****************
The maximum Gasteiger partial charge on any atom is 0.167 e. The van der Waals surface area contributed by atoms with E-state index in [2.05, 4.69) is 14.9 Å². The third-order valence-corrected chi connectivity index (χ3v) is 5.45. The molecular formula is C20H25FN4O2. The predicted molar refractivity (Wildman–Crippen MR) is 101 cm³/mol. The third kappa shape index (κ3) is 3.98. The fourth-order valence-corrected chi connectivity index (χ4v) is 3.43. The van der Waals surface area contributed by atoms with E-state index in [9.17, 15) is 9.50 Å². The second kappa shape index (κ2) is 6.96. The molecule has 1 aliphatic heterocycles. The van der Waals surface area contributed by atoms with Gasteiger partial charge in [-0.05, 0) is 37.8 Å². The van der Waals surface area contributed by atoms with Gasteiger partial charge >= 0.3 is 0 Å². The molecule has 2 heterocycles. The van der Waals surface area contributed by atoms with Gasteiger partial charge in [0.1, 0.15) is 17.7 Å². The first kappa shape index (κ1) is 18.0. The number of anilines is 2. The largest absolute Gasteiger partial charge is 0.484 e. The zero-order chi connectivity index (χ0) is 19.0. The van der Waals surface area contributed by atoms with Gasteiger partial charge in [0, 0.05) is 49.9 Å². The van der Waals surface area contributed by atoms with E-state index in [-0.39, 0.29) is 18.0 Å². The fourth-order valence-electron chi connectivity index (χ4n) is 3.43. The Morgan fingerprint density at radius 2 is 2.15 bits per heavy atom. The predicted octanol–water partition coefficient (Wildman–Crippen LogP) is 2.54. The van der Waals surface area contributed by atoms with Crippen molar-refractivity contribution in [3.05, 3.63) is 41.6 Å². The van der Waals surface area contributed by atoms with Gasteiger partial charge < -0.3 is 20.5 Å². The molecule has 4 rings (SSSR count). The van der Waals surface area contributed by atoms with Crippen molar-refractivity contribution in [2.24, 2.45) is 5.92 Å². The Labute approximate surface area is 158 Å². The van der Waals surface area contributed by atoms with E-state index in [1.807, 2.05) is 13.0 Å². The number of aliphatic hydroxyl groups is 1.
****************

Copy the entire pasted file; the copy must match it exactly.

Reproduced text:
The maximum Gasteiger partial charge on any atom is 0.167 e. The van der Waals surface area contributed by atoms with E-state index in [2.05, 4.69) is 14.9 Å². The third-order valence-corrected chi connectivity index (χ3v) is 5.45. The molecular formula is C20H25FN4O2. The predicted molar refractivity (Wildman–Crippen MR) is 101 cm³/mol. The third kappa shape index (κ3) is 3.98. The fourth-order valence-corrected chi connectivity index (χ4v) is 3.43. The van der Waals surface area contributed by atoms with E-state index in [9.17, 15) is 9.50 Å². The second kappa shape index (κ2) is 6.96. The molecule has 1 aliphatic heterocycles. The van der Waals surface area contributed by atoms with Gasteiger partial charge in [-0.05, 0) is 37.8 Å². The van der Waals surface area contributed by atoms with Gasteiger partial charge >= 0.3 is 0 Å². The molecule has 2 heterocycles. The van der Waals surface area contributed by atoms with Gasteiger partial charge in [0.1, 0.15) is 17.7 Å². The first kappa shape index (κ1) is 18.0. The number of anilines is 2. The largest absolute Gasteiger partial charge is 0.484 e. The zero-order chi connectivity index (χ0) is 19.0. The van der Waals surface area contributed by atoms with Gasteiger partial charge in [0, 0.05) is 49.9 Å². The van der Waals surface area contributed by atoms with E-state index in [-0.39, 0.29) is 18.0 Å². The fourth-order valence-electron chi connectivity index (χ4n) is 3.43. The Morgan fingerprint density at radius 2 is 2.15 bits per heavy atom. The predicted octanol–water partition coefficient (Wildman–Crippen LogP) is 2.54. The van der Waals surface area contributed by atoms with Crippen molar-refractivity contribution in [3.05, 3.63) is 41.6 Å². The van der Waals surface area contributed by atoms with Gasteiger partial charge < -0.3 is 20.5 Å². The molecule has 4 rings (SSSR count). The van der Waals surface area contributed by atoms with Crippen molar-refractivity contribution in [2.24, 2.45) is 5.92 Å². The Labute approximate surface area is 158 Å². The van der Waals surface area contributed by atoms with E-state index in [1.807, 2.05) is 13.0 Å². The number of aliphatic hydroxyl groups is 1.